Fungal peptide pheromones are known as paracrine (inducing a response in nearby cells) sex signaling messengers. In the model yeast Saccharomyces cerevisiae, as in most ascomycete fungi, sexual development and mating between cells of the opposite sex are triggered by the interaction between two types of sex pheromones (named α and a) and their cognate receptors Ste2 and Ste3. This complex developmental process requires chemotropic growth between the two mating partners, followed by cell fusion and zygote formation. A single genomic locus named MAT defines mating-type identity by regulating the expression of only the correct pheromone/receptor pair, thereby avoiding inappropriate self-pheromone signaling. Thus, yeast MATa cells only express a-pheromone and the non-cognate Ste2 receptor, while MATα cells only express α-pheromone and Ste3.
In our work, we report a new and unexpected role of pheromone signaling in the ascomycete Fusarium oxysporum, a devasting soil-inhabiting plant pathogen which lacks a known sexual cycle. The story reaches back to 2015 when David Turrà, who at that time was a postdoc in the Di Pietro lab at University of Cordoba, Spain, discovered a chemotropic response to α-pheromone in a unisexual F. oxysporum strain of the α mating type (also called MAT1-1 in filamentous fungi). This finding was unexpected for two reasons. First, why should a fungus that lacks a sexual cycle respond to sex pheromone? Second, according to the yeast literature, mating type α cells should exclusively sense a-, but not α-pheromone, because they should not express the Ste2 receptor.
When I started working in the Di Pietro lab in 2015, I rapidly realized that F. oxysporum would provide a fantastic model to study new functions of fungal peptide pheromones beyond their canonical role in mating.
Indeed, in spite of its lack of a sexual cycle, a set of experiments rapidly suggested that F. oxysporum is actively using pheromone signaling:
1) α-type cells express both a- and α-pheromones and their receptors Ste3 and Ste2
2) These cells exhibit chemotropic growth towards either of the two F. oxysporum pheromones, which is mediated by cognate receptor signaling
3) A single α-type cell secretes and senses both types of pheromones via their cognate receptors and a conserved mitogen-activated protein kinase (MAPK) cascade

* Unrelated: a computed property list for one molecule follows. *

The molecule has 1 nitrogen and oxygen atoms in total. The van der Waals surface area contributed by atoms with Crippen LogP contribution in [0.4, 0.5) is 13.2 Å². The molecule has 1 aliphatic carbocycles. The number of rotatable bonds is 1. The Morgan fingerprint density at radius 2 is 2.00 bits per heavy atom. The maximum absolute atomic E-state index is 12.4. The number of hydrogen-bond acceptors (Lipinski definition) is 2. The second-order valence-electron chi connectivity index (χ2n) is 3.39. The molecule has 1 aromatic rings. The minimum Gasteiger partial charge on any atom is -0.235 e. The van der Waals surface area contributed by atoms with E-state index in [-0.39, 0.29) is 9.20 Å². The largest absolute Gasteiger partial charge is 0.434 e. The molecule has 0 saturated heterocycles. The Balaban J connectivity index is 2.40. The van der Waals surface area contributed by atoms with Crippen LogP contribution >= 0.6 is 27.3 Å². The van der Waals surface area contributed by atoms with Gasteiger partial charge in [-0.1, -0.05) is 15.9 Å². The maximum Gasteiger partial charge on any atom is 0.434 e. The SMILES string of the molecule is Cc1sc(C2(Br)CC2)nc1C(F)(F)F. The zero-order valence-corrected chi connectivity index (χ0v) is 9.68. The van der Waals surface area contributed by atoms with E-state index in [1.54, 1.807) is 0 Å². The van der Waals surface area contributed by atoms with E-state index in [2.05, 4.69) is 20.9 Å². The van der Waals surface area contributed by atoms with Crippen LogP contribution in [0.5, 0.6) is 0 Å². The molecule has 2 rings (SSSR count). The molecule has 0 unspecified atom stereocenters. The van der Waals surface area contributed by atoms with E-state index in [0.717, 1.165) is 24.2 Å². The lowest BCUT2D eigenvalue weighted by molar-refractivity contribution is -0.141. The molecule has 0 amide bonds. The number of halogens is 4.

These findings suggested a novel and yet unrecognized role of self-pheromone sensing (also called autocrine signaling). We therefore asked whether asexual development of Fusarium is under the control of autocrine pheromone signaling. The finding that high cell density induces both pheromone and receptor expression suggested a link between population density and pheromone signaling. These results, in turn, drew our attention to one of the key developmental programs determined by population density: spore germination. Similar to many filamentous fungi, in F. oxysporum the germination of asexual spores (called conidia) is repressed at high cell densities. We noted that addition of synthetic α-pheromone can block germination even at normal spore densities, while genetic deletion of the α-pheromone or its receptor and downstream signaling components such as the MAPK module, can release the block in germination, even at inhibitory spore densities. Based on these results we proposed a model in which α-pheromone signaling acts to represses germination at high spore density, while a-pheromone signaling has the opposite effect by quenching α-pheromone-mediated inhibition. Because the peptide pheromones are widely conserved in ascomycete fungi, an intriguing question emerging from these findings is whether self- and non-self pheromone signaling have evolved at the same time or independently, and which of the two came first!